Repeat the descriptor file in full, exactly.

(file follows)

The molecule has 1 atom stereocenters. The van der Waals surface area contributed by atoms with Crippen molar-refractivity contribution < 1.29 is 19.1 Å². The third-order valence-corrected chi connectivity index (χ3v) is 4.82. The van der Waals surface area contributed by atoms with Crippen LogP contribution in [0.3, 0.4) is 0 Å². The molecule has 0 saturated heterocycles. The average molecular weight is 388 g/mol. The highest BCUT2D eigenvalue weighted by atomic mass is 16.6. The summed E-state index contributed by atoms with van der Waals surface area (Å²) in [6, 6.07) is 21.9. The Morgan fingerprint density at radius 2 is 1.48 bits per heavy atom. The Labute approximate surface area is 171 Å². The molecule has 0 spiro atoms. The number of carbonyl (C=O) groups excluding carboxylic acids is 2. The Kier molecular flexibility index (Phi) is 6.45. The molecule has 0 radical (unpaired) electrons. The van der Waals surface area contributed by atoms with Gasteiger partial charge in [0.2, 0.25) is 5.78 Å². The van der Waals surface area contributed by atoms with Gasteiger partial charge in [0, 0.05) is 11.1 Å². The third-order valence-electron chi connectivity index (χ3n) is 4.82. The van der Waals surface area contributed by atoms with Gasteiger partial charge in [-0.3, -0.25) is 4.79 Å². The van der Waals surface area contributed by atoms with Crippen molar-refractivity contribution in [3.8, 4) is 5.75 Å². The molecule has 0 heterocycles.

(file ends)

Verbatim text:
The molecule has 1 atom stereocenters. The van der Waals surface area contributed by atoms with Crippen molar-refractivity contribution < 1.29 is 19.1 Å². The third-order valence-corrected chi connectivity index (χ3v) is 4.82. The van der Waals surface area contributed by atoms with Crippen LogP contribution in [0.3, 0.4) is 0 Å². The molecule has 0 saturated heterocycles. The average molecular weight is 388 g/mol. The highest BCUT2D eigenvalue weighted by atomic mass is 16.6. The summed E-state index contributed by atoms with van der Waals surface area (Å²) in [6, 6.07) is 21.9. The Morgan fingerprint density at radius 2 is 1.48 bits per heavy atom. The Labute approximate surface area is 171 Å². The molecule has 0 spiro atoms. The number of carbonyl (C=O) groups excluding carboxylic acids is 2. The Kier molecular flexibility index (Phi) is 6.45. The molecule has 0 radical (unpaired) electrons. The van der Waals surface area contributed by atoms with Gasteiger partial charge in [0.2, 0.25) is 5.78 Å². The van der Waals surface area contributed by atoms with Gasteiger partial charge in [0, 0.05) is 11.1 Å². The third-order valence-electron chi connectivity index (χ3n) is 4.82. The van der Waals surface area contributed by atoms with Gasteiger partial charge in [-0.3, -0.25) is 4.79 Å². The van der Waals surface area contributed by atoms with Crippen molar-refractivity contribution in [3.8, 4) is 5.75 Å². The molecule has 0 heterocycles.